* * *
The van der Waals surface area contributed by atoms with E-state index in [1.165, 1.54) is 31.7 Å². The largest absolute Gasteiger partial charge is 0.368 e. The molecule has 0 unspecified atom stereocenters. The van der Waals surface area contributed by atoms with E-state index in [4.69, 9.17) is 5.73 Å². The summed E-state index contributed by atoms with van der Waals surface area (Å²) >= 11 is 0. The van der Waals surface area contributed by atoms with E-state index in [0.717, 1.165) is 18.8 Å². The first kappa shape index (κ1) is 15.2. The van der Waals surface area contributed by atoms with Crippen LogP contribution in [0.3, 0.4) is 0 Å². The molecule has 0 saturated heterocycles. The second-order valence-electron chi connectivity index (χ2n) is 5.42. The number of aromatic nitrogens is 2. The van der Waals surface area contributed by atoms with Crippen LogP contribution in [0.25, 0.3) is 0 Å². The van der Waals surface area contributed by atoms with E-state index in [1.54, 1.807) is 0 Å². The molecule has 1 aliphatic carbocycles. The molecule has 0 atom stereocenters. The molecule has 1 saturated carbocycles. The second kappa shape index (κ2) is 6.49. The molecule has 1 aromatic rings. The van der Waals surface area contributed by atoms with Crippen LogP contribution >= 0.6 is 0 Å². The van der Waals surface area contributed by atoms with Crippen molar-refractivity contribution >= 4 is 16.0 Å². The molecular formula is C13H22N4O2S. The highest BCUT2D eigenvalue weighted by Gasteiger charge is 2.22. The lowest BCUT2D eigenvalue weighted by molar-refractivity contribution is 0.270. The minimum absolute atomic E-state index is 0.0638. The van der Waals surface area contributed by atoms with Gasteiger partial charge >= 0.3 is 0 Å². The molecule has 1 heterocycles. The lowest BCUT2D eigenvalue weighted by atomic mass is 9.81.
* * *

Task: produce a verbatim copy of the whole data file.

The van der Waals surface area contributed by atoms with E-state index in [1.165, 1.54) is 31.7 Å². The largest absolute Gasteiger partial charge is 0.368 e. The molecule has 0 unspecified atom stereocenters. The van der Waals surface area contributed by atoms with E-state index in [4.69, 9.17) is 5.73 Å². The summed E-state index contributed by atoms with van der Waals surface area (Å²) >= 11 is 0. The van der Waals surface area contributed by atoms with E-state index in [0.717, 1.165) is 18.8 Å². The first kappa shape index (κ1) is 15.2. The van der Waals surface area contributed by atoms with Crippen LogP contribution in [0.3, 0.4) is 0 Å². The molecule has 0 saturated heterocycles. The second-order valence-electron chi connectivity index (χ2n) is 5.42. The number of aromatic nitrogens is 2. The van der Waals surface area contributed by atoms with Crippen LogP contribution in [0.25, 0.3) is 0 Å². The van der Waals surface area contributed by atoms with E-state index in [1.54, 1.807) is 0 Å². The molecule has 1 aliphatic carbocycles. The molecule has 0 atom stereocenters. The molecule has 1 saturated carbocycles. The second kappa shape index (κ2) is 6.49. The molecule has 1 aromatic rings. The van der Waals surface area contributed by atoms with Crippen LogP contribution >= 0.6 is 0 Å². The van der Waals surface area contributed by atoms with Crippen molar-refractivity contribution >= 4 is 16.0 Å². The molecular formula is C13H22N4O2S. The highest BCUT2D eigenvalue weighted by Gasteiger charge is 2.22. The lowest BCUT2D eigenvalue weighted by molar-refractivity contribution is 0.270. The minimum absolute atomic E-state index is 0.0638. The van der Waals surface area contributed by atoms with Gasteiger partial charge >= 0.3 is 0 Å². The molecule has 1 heterocycles. The lowest BCUT2D eigenvalue weighted by atomic mass is 9.81.